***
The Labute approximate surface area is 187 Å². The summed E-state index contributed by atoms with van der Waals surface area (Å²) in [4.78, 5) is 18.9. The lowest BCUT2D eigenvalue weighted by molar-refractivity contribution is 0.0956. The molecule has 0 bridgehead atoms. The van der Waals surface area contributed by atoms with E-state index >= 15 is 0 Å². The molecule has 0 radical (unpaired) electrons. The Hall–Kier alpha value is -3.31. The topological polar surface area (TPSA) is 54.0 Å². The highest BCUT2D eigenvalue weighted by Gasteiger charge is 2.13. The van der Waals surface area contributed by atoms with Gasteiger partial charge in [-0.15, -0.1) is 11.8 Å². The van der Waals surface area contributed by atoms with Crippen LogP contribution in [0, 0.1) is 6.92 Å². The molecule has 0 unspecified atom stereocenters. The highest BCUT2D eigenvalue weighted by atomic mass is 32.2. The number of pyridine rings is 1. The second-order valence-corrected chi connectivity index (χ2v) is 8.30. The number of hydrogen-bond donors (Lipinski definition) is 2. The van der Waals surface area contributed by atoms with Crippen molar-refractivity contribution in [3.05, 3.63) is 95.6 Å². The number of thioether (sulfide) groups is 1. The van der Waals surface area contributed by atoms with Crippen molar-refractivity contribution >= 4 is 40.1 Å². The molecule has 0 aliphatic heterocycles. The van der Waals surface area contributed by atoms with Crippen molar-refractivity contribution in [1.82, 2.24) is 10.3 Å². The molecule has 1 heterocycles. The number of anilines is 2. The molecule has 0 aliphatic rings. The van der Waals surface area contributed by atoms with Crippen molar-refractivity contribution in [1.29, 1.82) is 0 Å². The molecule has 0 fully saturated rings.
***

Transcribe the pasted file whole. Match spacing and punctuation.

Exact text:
The Labute approximate surface area is 187 Å². The summed E-state index contributed by atoms with van der Waals surface area (Å²) in [4.78, 5) is 18.9. The lowest BCUT2D eigenvalue weighted by molar-refractivity contribution is 0.0956. The molecule has 0 bridgehead atoms. The van der Waals surface area contributed by atoms with E-state index >= 15 is 0 Å². The molecule has 0 radical (unpaired) electrons. The Hall–Kier alpha value is -3.31. The topological polar surface area (TPSA) is 54.0 Å². The highest BCUT2D eigenvalue weighted by Gasteiger charge is 2.13. The van der Waals surface area contributed by atoms with Gasteiger partial charge in [-0.15, -0.1) is 11.8 Å². The van der Waals surface area contributed by atoms with Crippen LogP contribution in [0, 0.1) is 6.92 Å². The molecule has 0 unspecified atom stereocenters. The highest BCUT2D eigenvalue weighted by atomic mass is 32.2. The number of pyridine rings is 1. The second-order valence-corrected chi connectivity index (χ2v) is 8.30. The number of hydrogen-bond donors (Lipinski definition) is 2. The van der Waals surface area contributed by atoms with Crippen molar-refractivity contribution in [3.05, 3.63) is 95.6 Å². The number of thioether (sulfide) groups is 1. The van der Waals surface area contributed by atoms with Crippen molar-refractivity contribution >= 4 is 40.1 Å². The molecule has 0 aliphatic heterocycles. The van der Waals surface area contributed by atoms with Crippen molar-refractivity contribution in [1.82, 2.24) is 10.3 Å². The molecule has 1 heterocycles. The number of anilines is 2. The molecule has 0 aliphatic rings. The van der Waals surface area contributed by atoms with Crippen molar-refractivity contribution in [1.29, 1.82) is 0 Å². The molecule has 0 fully saturated rings.